Huh. Almost nine months later, after a huge amount of media reportage, both local, regional and national, in the US and elsewhere, a grassroots campaign, and the recognition and championing by a number of journalistic and other media organisations — including something called a “union” — with regards his case, The Age finally reports on the trials and tribulations of vblogger Josh Wolf. Well, sorta… it’s republished a massively edited version — a little over 100 words — of an article in the Los Angeles Times by Joe Mozingo, which, among other things, notes his release.
Blogger free after deal
The Age [Los Angeles Times]
April 5, 2007
A VIDEOGRAPHER who spent 7½ months in prison for refusing to turn over footage of a San Francisco street demonstration to a federal grand jury has been [“was”] released from custody after striking a deal to publish his outtakes on the internet [“Web”].
Under the deal [“agreement”], Josh Wolf, 24, will not have to testify or identify people shown in the video.
The US Attorney is investigating who hit an officer on the head with a pipe [“the wounding of a police officer, who was struck in the head with a pipe”] during the demonstration, as well as an alleged attempt to set fire to a police car.
Footage released on Tuesday on Wolf’s website [“The video footage Wolf released Tuesday morning on his website”] did not show either incident.
The blogger stepped free after 226 days at the federal prison in Dublin, California.
[The LA Times article continues:]
On Tuesday afternoon, Wolf was released after spending 226 days at the federal prison in Dublin, about 30 miles east of San Francisco. He served a longer term than any journalist in U.S. history has served for refusing to reveal unpublished material or sources.
[A key fact, completely unremarked upon by The Age or any other Australian infotainment source.]
“I feel really good, a bit overwhelmed,” he said in an interview via cellphone, as he drove to a news conference in San Francisco. “The pace of life is so slow in prison, I feel like a kid from the country coming to the city, even though I live here.”
All along Wolf had insisted that the video did not contain anything that would be relevant to the investigation, but he also said he had a constitutional right as a journalist not to cooperate with authorities and become “an arm of law enforcement.” Several media advocacy groups, including the Committee to Protect Journalists, supported his stance and called for his release. The U.S. attorney argued that Wolf was not a journalist and did not have that right.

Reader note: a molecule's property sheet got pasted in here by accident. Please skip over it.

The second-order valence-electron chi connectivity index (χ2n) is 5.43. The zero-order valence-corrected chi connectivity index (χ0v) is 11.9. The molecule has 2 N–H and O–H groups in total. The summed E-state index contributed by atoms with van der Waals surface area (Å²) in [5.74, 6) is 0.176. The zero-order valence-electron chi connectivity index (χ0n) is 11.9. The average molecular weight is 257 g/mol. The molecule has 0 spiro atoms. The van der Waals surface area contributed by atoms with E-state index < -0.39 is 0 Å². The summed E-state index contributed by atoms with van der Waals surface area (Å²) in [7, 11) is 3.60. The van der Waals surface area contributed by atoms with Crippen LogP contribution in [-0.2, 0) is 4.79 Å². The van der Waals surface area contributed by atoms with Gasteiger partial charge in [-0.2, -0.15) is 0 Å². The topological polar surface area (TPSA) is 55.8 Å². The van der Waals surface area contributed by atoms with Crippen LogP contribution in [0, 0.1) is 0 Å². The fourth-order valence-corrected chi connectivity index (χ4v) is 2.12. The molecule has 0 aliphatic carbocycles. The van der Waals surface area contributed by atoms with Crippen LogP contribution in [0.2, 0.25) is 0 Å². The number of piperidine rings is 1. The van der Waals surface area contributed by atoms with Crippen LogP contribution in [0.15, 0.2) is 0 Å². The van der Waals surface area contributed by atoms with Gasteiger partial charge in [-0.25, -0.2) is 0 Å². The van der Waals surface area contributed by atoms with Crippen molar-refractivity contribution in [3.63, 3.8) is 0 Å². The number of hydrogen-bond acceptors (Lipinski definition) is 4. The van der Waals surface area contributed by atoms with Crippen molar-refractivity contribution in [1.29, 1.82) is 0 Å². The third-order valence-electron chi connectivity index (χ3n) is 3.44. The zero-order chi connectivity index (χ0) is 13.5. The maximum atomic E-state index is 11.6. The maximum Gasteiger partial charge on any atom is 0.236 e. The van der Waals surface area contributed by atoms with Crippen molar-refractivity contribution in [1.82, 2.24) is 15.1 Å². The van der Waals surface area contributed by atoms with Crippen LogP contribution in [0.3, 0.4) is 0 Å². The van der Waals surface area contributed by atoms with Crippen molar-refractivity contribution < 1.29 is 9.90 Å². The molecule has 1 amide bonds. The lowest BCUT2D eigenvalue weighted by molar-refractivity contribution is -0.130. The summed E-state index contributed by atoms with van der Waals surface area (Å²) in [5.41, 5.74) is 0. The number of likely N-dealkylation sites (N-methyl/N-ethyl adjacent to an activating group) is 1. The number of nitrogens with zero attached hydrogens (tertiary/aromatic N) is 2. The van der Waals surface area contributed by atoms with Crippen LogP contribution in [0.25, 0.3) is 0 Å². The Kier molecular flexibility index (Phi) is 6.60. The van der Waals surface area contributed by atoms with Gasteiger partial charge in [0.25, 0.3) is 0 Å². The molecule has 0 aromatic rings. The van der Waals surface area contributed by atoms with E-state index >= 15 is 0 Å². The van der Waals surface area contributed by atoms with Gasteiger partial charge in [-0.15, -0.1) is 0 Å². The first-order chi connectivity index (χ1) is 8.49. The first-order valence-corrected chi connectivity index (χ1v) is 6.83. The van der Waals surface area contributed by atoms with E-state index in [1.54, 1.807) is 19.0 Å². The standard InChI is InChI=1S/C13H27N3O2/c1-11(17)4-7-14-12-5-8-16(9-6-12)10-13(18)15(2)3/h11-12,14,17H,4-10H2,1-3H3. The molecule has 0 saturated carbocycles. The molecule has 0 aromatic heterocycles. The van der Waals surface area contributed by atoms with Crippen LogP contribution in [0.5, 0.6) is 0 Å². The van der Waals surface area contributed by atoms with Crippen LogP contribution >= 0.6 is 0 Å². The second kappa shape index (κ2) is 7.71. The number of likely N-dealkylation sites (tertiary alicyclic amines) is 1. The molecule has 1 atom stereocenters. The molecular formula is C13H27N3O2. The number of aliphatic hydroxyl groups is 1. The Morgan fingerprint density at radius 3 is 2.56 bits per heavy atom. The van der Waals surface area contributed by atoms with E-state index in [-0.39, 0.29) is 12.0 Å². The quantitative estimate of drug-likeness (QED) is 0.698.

In November, with his appeals exhausted, Wolf agreed to release the video as long as he did not have to testify. But the U.S. attorney wanted his testimony, he said.
On Feb. 12, Wolf was interviewed by the syndicated left-of-center radio program Democracy Now and said he received hundreds of letters of support. The next day, U.S. District Judge William Alsup referred the case to a magistrate for mediation. On Monday, Wolf and the government came to the current agreement.
Wolf released the video and answered two questions under penalty of perjury. He was asked whether he saw anyone throw anything at a police car and whether he saw the person whom San Francisco Police Officer Peter Shields was trying to take into custody when he was struck in the head. Shields suffered a skull fracture. “My answer is no,” he replied to both.
In court papers, the U.S. attorney requested that Alsup release Wolf from confinement but said the government would not be precluded from issuing another grand jury subpoena to Wolf in the future.
Wolf continued to insist that he was acting as a journalist, not a participant, on July 8, 2005, when he set out to film the anarchist demonstration. “The purpose of me going out that night was to go out and document a protest that would be ignored by the establishment media,” he said.
Wolf’s incarceration came as a spate of journalists faced prison time for refusing to comply with jury subpoenas. Former New York Times reporter Judith Miller spent 85 days in jail for refusing to testify in the CIA leak investigation. And two San Francisco Chronicle reporters were facing prison time for refusing to testify about who leaked confidential documents to them in the Bay Area Laboratory Cooperative sports doping probe. The threat was dropped when a defense attorney admitted that he had been the source and pleaded guilty to contempt of court and obstruction of justice.
Although California has a shield law to protect journalists from testifying in state court, there is no such protection in federal court. The federal government prosecuted the Wolf case on the basis that the victim — the San Francisco Police Department — received federal funding.